A few words about the Beastie Boys on the passing of MCA

The internet has, I think quite oddly, made public outpourings of grief an almost obligatory part of public culture. I don’t really subscribe to the notion that you can feel a genuine sense of loss for someone you’ve never met. I do, however, think that it’s possible to feel genuinely sad about the passing of someone who has in some way impacted on your life, particularly when people bow out before their time. Music more or less is my life and so the passing of artists who have in some way changed my view on what music is and its possibilities does, I think, have a direct effect. In recent years there have been a few such events: Michael Jackson, Keith ‘Guru’ Elam and this week, Adam Yauch, better known as MCA of the Beastie Boys.

Although aware of MCA’s personal achievements; his stance on Tibet and work towards raising awareness and provoking action on preservation and climate change, it is (perhaps selfishly) above all the music that resonates the most and it’s impossible really to talk about that music without talking about three group members as one:

I can be honest in saying that ‘Licence to Ill’ for the most part passed me by. I wrote off ‘Fight for your Right’ more or less as a novelty record never really seeing it as an equal to the output of artists such as BDP dating from the same period. With hindsight and knowledge of their punk roots and musical landscape of the time, I can appreciate the irony, humour and relevance of the album now in a way I couldn’t at the time. Like many people I was a late arriver at the Paul’s Boutique party but found instant joy in it’s uncompromising scittishness, humour, off beat pop culture references and perhaps most importantly a truly eclectic palate of sample material.

But it was the release of ‘Check Your Head’ that for me was the moment that it all fell into place. As a white kid growing up on the outskirts of London I’d followed hip hop from the early days, and started to learn a little about the music that, through sampling, had made hip hop possible. I was a skateboarder, and like many had enjoyed a fleeting interest in ska / punk bands like Operation Ivy through music on skate videos, friends etc. But having all those influences around often felt like something of a conflict – they all had merit but seemed incompatible… and then ‘Check Your Head’ came out and is if by magic all of those influences fitted neatly into one coherent, amazing, thought provoking record. And right there on the cover were three guys who looked and dressed like the people I knew and suddenly all those incompatible influences became one thing, and that was the thing I was into.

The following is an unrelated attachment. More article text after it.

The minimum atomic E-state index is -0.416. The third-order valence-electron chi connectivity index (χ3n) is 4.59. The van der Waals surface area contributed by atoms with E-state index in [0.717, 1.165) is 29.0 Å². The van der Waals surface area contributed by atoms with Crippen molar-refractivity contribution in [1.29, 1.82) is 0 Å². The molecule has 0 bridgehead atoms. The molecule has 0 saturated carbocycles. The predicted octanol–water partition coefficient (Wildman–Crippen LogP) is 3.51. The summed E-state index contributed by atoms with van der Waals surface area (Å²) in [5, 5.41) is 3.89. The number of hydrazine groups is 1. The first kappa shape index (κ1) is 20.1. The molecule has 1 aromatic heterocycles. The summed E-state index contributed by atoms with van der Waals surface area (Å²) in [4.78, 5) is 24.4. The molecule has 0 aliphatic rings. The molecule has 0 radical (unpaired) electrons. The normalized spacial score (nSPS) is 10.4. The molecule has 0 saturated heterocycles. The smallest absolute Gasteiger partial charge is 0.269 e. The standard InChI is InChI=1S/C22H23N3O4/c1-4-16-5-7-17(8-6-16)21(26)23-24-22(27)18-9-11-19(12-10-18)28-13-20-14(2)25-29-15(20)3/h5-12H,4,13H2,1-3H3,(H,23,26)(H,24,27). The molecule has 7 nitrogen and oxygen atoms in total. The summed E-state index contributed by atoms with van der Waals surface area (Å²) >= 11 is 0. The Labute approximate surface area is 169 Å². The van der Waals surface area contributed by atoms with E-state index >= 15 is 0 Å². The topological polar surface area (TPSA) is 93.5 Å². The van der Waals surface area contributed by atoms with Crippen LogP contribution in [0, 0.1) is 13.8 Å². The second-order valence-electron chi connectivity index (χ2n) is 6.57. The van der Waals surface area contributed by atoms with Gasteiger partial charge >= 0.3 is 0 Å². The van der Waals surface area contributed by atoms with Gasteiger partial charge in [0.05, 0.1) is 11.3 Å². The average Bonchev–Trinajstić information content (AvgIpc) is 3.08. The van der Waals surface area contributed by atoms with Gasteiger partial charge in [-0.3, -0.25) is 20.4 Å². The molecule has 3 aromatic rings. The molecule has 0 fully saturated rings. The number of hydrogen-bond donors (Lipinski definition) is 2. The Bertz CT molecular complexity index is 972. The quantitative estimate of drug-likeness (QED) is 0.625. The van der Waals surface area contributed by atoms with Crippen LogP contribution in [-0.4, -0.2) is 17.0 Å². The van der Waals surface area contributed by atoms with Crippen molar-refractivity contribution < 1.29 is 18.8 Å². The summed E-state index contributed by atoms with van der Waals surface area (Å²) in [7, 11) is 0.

Years down the line I can still listen to that album and, although my preference is for the near epic instrumentals over the hip hop tracks it will forever be the soundtrack of a thousand car rides, house parties, barbecues and plenty else besides. I’ll confess to gradually losing interest over successive releases (I’ve never liked Intergalactic and slept on some of the more recent releases) but the piece of magic that was ‘Check Your Head’ and to a degree ‘Ill Communication’ changed my outlook forever and for that I am especially grateful.



About musicofsubstance

A collector of hip hop, funk, soul, boogie and related beats and jazz based music since the late eighties. Came to prominence as a club DJ through involvement in Substance (one of the UK's largest and longest running hip hop and funk nights) and a 2 year spell as mix DJ on BBC Radio 1Xtra. In recent years a steady output of high profile mix albums has allowed me to DJ worldwide. Currently compiling a series of mix albums for the BBE label and producing an album for BBC New Urban Music Bursary award winning 7 piece jazz / soul outfit 'Maylight'.
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4 Responses to A few words about the Beastie Boys on the passing of MCA

  1. Pingback: Boutique Beats: A Tribute to MCA by Chris Read / Blog - Lost Art Skate Shop

  2. Rich says:

    Check Your Head is perfection, a time and a place album for definite. Still have the LP framed on the wall. Remember sitting with you and some other chaps in the music block the day Ill communication came out, huddled around a tape machine listening from beginning to end. It is a great record but as a complete album with no filler, few albums compete with CYH… And that’s before we even get into the multi genre genius of it.

  3. Pingback: Chris Read presents Boutique Beats: A Tribute to MCA (mix) - Rap and Blues

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